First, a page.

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Former spy chief in Venezuela to be extradited to US to face drug-trafficking charges

Hugo Carvajal Carrera (Hugo Carvajal/WikiCommons)

Hugo Carvajal, the former intelligence chief of the late Venezuelan President Hugo Chávez who was arrested in Spain, will be extradited in a few weeks to the United States, where he faces drug trafficking charges, and the authorities anticipate that he may spill the darkest secrets of Chavismo in exchange for a reduced sentence, sources close to the case said.

Carvajal, who led the dreaded Directorate of Military Counterintelligence for a decade, is considered a living encyclopedia of the illicit business of the Nicolás Maduro regime, and his testimony could directly involve the leader himself, as well as the No. 2 and No. 3 of the regime, Diosdado Cabello and Tarek El Aissami.

Carvajal “is not fighting extradition. The process has taken place smoothly in Spain, without any delay,” said one of the sources, who spoke on condition of anonymity.

Even though the process is currently in the hands of a Spanish judge, U.S. authorities expect Carvajal to be sent to the United States in a matter of months, the source added.

The former Venezuelan general is accused of drug trafficking in two separate cases — one in South Florida, the other in New York City.

A former senior U.S. official said Carvajal had already made contact with representatives in Washington and had begun collaborating with the efforts of the Donald Trump administration to replace Maduro with the interim president of Venezuela, Juan Guaidó.

”He was already cooperating with the United States and, in fact, in the matter of Guaidó, he was one of the officers who started talking to the other generals to convince them to support the interim president,” said the former official, who also spoke on condition of anonymity.

“What was sought was a coup d’état. But when he realized that it wasn’t going to be that way … he went to Spain and that’s where he was arrested,” he added.

Carvajal was arrested by the Madrid authorities in April at the request of U.S. prosecutors.

Experts have described Carvajal as the man who literally knows too much and who could become one of the most important witnesses in Venezuelan criminal history.

As director of military intelligence, Carvajal spied on all the members of the regime for more than a decade, documenting any criminal activities in files that could be used against them in case their loyalty was questioned.

”They arrested the man who has more information, collected for 12 consecutive years, of all the criminal activities of the Chávez regime,” said Martin Rodil, a security adviser on Venezuelan issues, last April.

“He built intelligence records on all criminal activities that the regime has been involved in since the time of Chávez — be it drug trafficking, arms trafficking, human trafficking, corruption and money laundering. He has the details on all the players and all the crimes committed during the era of Chávez and Maduro,” said Rodil, an expert on the criminal operations of the Bolivarian regime.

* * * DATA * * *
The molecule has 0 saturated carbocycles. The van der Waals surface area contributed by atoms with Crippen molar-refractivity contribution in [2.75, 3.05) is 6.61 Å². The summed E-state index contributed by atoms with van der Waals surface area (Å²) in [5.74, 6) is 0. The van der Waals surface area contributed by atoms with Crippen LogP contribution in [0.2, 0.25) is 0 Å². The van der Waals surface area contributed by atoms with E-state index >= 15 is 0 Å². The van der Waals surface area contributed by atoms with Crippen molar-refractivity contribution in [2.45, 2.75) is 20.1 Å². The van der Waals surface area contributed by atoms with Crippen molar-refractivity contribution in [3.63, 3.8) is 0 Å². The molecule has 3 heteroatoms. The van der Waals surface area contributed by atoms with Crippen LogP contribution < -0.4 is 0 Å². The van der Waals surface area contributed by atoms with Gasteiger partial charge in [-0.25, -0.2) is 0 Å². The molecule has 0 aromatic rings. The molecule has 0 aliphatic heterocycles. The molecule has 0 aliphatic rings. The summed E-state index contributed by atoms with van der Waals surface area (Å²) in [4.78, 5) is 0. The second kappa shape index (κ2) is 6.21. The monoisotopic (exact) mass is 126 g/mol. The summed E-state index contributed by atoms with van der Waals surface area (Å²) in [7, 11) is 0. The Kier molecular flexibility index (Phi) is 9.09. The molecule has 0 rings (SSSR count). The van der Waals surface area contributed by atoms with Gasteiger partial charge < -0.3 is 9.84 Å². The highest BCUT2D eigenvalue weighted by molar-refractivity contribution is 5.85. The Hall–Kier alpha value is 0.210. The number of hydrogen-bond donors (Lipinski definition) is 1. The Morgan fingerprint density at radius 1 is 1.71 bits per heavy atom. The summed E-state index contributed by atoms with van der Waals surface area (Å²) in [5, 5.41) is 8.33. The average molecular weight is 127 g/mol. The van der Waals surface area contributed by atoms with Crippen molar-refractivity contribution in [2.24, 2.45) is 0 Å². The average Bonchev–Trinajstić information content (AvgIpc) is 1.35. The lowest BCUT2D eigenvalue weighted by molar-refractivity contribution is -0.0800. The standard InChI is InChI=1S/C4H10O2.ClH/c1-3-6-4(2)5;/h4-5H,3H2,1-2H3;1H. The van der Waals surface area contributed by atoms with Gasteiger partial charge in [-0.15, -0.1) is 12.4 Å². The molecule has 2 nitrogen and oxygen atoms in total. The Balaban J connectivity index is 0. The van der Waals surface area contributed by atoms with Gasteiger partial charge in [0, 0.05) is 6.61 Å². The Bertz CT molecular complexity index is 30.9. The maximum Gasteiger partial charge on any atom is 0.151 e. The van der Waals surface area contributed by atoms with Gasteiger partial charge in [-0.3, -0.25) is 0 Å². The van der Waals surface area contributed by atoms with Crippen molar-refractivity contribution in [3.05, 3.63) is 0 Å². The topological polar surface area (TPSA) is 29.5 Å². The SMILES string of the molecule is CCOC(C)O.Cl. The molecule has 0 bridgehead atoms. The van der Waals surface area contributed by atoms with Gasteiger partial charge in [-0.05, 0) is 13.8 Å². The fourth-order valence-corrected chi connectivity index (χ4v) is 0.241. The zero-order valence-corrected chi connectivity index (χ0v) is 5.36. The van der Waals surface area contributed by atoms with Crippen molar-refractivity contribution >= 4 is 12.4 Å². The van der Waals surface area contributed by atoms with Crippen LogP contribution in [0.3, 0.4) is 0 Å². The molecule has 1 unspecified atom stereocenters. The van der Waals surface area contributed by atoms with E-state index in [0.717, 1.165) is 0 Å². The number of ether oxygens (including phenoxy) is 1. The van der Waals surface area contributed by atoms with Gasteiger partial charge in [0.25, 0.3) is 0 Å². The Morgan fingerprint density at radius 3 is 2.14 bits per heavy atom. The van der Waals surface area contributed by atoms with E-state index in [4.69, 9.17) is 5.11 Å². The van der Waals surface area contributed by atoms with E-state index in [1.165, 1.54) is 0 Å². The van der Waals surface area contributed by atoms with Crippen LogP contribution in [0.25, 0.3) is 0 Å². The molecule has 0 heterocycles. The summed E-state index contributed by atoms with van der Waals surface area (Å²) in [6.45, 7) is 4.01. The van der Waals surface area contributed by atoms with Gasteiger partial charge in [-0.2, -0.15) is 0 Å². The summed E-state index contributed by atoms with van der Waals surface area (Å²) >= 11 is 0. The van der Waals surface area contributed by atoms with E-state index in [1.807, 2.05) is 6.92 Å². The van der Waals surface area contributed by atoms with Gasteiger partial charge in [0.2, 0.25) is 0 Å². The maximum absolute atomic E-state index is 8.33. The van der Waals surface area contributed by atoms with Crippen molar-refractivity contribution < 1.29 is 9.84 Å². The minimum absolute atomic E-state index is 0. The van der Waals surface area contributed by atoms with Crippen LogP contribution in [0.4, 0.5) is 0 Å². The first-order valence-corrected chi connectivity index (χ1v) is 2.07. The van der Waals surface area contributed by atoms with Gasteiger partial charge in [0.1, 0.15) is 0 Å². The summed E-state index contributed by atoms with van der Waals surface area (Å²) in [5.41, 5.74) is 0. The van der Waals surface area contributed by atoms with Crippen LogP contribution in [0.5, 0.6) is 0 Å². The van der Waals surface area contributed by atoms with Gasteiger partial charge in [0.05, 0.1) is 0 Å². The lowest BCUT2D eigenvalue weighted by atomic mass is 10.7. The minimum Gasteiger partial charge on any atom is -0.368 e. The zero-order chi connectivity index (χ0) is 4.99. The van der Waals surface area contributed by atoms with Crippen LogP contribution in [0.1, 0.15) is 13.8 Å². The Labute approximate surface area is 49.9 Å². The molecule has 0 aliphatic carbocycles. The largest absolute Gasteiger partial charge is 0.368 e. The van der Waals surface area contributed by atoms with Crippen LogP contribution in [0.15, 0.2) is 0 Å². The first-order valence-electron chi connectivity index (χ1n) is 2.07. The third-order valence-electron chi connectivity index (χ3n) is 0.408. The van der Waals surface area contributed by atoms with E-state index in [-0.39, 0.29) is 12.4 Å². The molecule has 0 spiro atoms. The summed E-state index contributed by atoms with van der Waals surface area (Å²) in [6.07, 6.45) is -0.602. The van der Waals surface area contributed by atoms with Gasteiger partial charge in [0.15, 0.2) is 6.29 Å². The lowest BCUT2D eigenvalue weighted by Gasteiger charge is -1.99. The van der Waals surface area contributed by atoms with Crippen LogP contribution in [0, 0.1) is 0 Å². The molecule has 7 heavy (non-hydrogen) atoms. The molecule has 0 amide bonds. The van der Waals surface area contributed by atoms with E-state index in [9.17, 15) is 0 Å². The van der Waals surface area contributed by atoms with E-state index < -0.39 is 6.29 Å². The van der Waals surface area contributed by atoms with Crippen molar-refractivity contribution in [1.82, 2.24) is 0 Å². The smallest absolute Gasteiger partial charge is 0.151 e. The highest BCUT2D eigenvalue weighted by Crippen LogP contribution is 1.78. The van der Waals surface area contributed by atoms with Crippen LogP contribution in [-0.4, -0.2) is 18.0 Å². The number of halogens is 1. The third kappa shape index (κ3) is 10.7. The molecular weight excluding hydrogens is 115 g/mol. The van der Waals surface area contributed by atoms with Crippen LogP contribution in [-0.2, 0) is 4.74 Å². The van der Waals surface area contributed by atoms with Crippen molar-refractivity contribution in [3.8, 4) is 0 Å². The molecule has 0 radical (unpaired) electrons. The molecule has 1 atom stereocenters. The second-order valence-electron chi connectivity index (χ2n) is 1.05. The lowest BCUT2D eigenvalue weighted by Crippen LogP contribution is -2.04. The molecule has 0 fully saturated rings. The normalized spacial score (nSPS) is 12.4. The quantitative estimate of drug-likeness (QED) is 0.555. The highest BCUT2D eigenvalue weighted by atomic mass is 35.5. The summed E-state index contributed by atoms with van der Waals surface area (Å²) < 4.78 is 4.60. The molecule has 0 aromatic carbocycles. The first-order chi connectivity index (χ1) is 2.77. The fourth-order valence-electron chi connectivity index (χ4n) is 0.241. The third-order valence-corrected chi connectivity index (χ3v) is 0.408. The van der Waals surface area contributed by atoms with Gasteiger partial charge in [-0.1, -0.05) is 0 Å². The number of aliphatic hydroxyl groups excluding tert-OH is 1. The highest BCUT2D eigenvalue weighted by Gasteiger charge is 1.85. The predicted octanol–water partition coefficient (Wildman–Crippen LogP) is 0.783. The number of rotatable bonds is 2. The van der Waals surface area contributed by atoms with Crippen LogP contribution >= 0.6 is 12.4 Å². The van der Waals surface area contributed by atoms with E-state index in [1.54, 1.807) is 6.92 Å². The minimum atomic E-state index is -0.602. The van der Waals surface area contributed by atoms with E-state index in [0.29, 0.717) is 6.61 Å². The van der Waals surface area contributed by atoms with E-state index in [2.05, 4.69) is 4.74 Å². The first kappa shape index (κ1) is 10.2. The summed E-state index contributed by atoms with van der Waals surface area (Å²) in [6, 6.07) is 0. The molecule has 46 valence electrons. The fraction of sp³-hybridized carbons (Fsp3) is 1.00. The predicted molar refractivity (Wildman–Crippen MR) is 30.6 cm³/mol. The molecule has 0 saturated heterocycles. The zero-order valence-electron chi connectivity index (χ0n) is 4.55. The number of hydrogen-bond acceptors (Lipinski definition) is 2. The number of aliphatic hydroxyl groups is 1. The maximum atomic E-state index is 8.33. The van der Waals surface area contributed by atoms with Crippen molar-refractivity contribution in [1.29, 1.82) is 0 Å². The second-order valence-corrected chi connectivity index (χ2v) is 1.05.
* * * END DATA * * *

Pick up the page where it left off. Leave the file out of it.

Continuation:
That database built by Carvajal is of particular interest to U.S. intelligence agencies.

In theory, Carvajal could provide all the information needed to complement cases of drug trafficking, corruption and money laundering carried out in other jurisdictions, causing a blow to the machinery of some of the most powerful figures in Venezuela, including Maduro as well as former Chávez vice president El Aissami and the president of the National Constituent Assembly, Cabello.

“If he decides to cooperate, he would become the biggest threat against Venezuelan officials who were involved in all these crimes. Not only because he is a firsthand witness, but he also has the databases with contemporary documentation at the time the crimes were committed,” Rodil said.

Experts have pointed out that Carvajal has an incentive to collaborate with prosecutors, because cooperation could mean a few years behind bars rather than a life sentence.

Carvajal had been targeted by U.S. prosecutors since authorities determined he had become one of the main links between the Chávez government and the Revolutionary Armed Forces of Colombia (FARC).

In 2008, Carvajal was blacklisted by the U.S. Treasury Department for protecting drug shipments from the FARC and for granting the guerrillas Venezuelan identification documents that gave them free access to travel around the country.

Subsequently, the former Venezuelan general was accused of drug trafficking in two separate cases.

According to the New York prosecutor’s office, the former military intelligence chief coordinated the shipment of 5.6 tons of cocaine, found in Mexico inside a DC-9 plane that departed from Venezuela in 2006, in a case that also involves suspected drug trafficker Walid Makled.

Prosecutors in South Florida accuse the former major general of assisting in the operations in Venezuela of the North Valley cartel, and in particular the Colombian drug trafficker Wilber Alirio Varela Fajardo, before his death in the Venezuelan city of Mérida in 2008.


© 2019 Miami Herald